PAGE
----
Substance use problems – drinking alcohol, using drugs or misusing prescription medications in a way that interferes with a person’s daily activities – are common among people experiencing depression. Almost 1/3 of those with depression also have substance use problems and those with both depression and substance problems are at a greater risk for suicide compared to depressed people who do not use substances problematically (Davis, Uezato, Newell, & Frazier, 2008). The term “dual diagnosis” is often used for people who have problems with depression and substance use.
Common Symptoms of Substance Use Disorders
Use of certain substances, including alcohol, nicotine, caffeine and (in some states) cannabis is legal and relatively commonplace in the United States. Many people may use these substances infrequently or in amounts that do not cause interference with daily life. This level of interference in daily life is a key factor in determining if someone has a substance use problem. For example, it may not be problematic for a healthy person to have one beer with friends on a Friday. By contrast, drinking to intoxication and driving home puts the individual and others at risk and would be one example of interfering with daily life. Another potential signal of a substance use problem is when someone has made repeated unsuccessful attempts to stop or cut back in using a substance.  Additional signs include if someone is requiring larger amounts of a substance over time to achieve the same effect and/or experiences negative physiological symptoms when the substance is not used.
Why Do Substance Use Problems and Depression Occur Together?
Scientists are still in the process of understanding the association between depression and substance use. In this case, the old debate about the chicken and the egg is a good analogy. For example, it is plausible that using substances in a problematic way creates additional life stressors , which make people more susceptible to depression. For example, a person who drinks heavily may receive a DUI and have pending legal problems, and then experience depression in reaction to the stress. By contrast, the “self-medicating” hypothesis suggests people experiencing depression use substances to dull emotional pain or to escape self-critical thoughts. For example, someone who is depressed drinks to intoxication every night in order to tune out negative thoughts and fall asleep. Although relatively rare, in some cases, depressive symptoms only occur while someone is experiencing negative physiological symptoms from reducing or stopping a substance. In that case, the symptoms are not indicative of true depression but rather are attributed to the substance itself.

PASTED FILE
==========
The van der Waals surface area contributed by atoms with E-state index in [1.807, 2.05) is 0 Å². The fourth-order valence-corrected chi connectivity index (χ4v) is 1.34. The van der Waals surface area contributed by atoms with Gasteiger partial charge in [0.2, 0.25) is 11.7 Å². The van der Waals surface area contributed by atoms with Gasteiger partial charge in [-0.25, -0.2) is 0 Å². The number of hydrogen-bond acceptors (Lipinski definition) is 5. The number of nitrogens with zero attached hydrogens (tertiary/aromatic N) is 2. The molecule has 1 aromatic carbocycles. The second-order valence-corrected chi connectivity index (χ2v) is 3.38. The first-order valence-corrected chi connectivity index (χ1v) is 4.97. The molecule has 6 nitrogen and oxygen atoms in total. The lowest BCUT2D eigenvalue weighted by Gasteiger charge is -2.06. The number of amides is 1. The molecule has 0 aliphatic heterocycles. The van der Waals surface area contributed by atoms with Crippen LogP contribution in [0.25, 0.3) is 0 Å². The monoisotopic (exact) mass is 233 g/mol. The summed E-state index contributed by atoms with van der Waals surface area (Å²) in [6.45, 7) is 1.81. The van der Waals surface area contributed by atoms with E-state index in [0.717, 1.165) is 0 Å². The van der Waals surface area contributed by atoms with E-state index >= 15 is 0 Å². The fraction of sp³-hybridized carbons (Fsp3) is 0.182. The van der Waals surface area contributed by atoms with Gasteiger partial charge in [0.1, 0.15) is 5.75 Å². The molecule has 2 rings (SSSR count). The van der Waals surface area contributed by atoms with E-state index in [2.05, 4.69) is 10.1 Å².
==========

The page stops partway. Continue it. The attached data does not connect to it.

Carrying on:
Common Treatment Approaches
In many cases, depression and substance use can be treated at the same time. Often combined treatment strategies train and support people in developing healthy coping strategies that can be substituted for using substances.  However, in some cases, substance use may need special attention in treatment. For example, in cases of more severe substance use, safely cutting back on a substance may require medical oversight. In those cases, reducing substance use and helping the body to safely adjust to decreased use in a safe, medical setting is critical prior to focusing on depression. In addition, in cases where a person clearly began having problems with substance use prior to any depressive symptoms, focusing on the substance problem as the primary issue may be most useful. Twelve step programs such as Alcoholics and Narcotics Anonymous and SMART Recovery are by far the most commonly used treatments for substance problems and research suggests they are beneficial for some people (Humphreys, 2003). The programs are widespread within the US and participation is free. Cognitive-Behavioral Therapy has also been shown effective for substance use problems. It is not uncommon for people to be unsure about or resistant to the idea of cutting back substance use. In those cases, a technique called Motivational Interviewing helps people to explore their mixed feelings about changing their substance use. 

Davis, L., Uezato, A., Newell, J. M., & Frazier, E. (2008). Major depression and comorbid substance use disorders. Curr Opin Psychiatry, 21(1), 14-18. doi:10.1097/YCO.0b013e3282f32408
Humphreys, K. (2003). Alcoholics Anonymous and 12-step alcoholism treatment programs. Recent Dev Alcohol, 16, 149-164. 

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